Instead of the Warriors needing to get creative with small-ball and all that other gimmicky garbage, they can put their team against other squads straight-up. And they can stop pretending they ever had a chance to both trade for Dwight Howard and convince him to stay in Golden State.

(Prediction: Jackson’s going to come back to life after this trade … he wasn’t all that bad in Charlotte, he just predictably hated playing for Scott Skiles.)

4. Udoh and Lee can’t play together.

This was one of the unsaid problems with this team all season. With Biedrins being so worthless and Udoh showing improvement, Udoh and Lee had to play together quite a bit. However, it was never destined to work long-term because they’re both power forwards (and Lee’s contract makes him almost impossible to trade). Udoh’s defensive strength is in pursuit, both inside and (especially) on the perimeter, not defending true centers. Lee’s a weakside rebounder who can’t really close out or body up anyone consistently. He needs a center who can protect the basket (Bogut led the league in blocks last season at 2.6 per game). The Warriors also improved their interior scoring quite a bit in this deal for next season, and Bogut’s a much better rebounder than Udoh.

5. This shakes the Warriors up, and boy did they need it.

In the mood to laugh? Check out the Warriors whining to the beat writers:

 

 

This, from the same team that looked and sounded pretty content in the locker room after getting crushed at home by the Memphis Grizzlies less than a week ago. This team deserved a chance to stick it out and see if they could squeak into the playoffs as a No. 8 seed? Please.

There wasn’t a trade out there that would’ve added a piece for a playoff run without subtracting one of the Warriors’ top players. So, they had two choices:

— Sit and let the same soft, mediocre team play out the string in front of 17,000 a night (at home — on the road it’s much lower because everyone else knows how bad the Warriors are) and roll into next season with the same guys and NO FIRST ROUND DRAFT PICK.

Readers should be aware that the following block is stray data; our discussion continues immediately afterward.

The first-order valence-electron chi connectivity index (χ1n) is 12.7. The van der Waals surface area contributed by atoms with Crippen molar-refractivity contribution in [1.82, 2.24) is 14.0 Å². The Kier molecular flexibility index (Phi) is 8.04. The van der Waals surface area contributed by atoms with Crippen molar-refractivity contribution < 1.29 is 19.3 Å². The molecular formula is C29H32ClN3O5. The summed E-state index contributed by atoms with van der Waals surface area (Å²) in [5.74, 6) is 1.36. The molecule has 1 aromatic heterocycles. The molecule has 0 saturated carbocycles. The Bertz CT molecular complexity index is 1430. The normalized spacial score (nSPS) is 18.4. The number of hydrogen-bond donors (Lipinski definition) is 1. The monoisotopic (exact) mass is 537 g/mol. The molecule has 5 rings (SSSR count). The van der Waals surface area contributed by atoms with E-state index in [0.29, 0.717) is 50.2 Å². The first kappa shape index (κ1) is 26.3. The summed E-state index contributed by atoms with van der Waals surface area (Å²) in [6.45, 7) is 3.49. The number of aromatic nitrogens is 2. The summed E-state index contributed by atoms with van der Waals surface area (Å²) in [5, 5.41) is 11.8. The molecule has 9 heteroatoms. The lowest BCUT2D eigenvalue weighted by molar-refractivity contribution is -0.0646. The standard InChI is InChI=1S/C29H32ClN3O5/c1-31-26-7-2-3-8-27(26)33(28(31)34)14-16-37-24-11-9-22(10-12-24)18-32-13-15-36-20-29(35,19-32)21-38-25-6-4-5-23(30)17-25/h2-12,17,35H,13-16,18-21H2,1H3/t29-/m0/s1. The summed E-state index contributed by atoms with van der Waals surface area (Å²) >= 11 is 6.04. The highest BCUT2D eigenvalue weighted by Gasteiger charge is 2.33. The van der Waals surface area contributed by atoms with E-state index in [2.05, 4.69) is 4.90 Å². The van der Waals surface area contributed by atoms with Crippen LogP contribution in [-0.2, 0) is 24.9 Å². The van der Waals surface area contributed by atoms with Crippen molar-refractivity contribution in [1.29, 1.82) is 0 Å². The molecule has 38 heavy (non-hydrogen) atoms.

— Make a move for the future. Worst-case scenario: the Warriors get an impact player that will make everyone forget about Udoh. Best-case scenario: the Warriors get an impact player that will make everyone forget about Udoh, Curry flourishes after months of rest and a life free from Ellis, Lee gets better with a true center next to him, everyone stays relatively healthy (remember, this is the best-case scenario) and Thompson becomes a legitimate starter at shooting guard.

They had to do something. Ellis was the leader of this team, and that had to change. Lee was the vocal leader, but nobody really listens to Lee because the Warriors are under .500 and Ellis is the one who had the ball in his hands at the end of every game.

Not that it matters, but most NBA leaders talk to the media after every game, regardless of the result. Not Ellis. Most NBA leaders refrain from texting pictures of their genitalia to team employees. Not Ellis. Most NBA leaders give their all on the defensive end at all times. Not Ellis.

Ellis is a good player. He can score 50 points in a game, a rare skill that lights up a home crowd. But the Warriors should’ve divorced themselves from Montaball a long time ago, and now they have. Joe Lacob and the rest of the organization deserves credit for absorbing the pain of future losses to come in the next couple months, and hopefully for their long-suffering fans they’ll reap the rewards next season.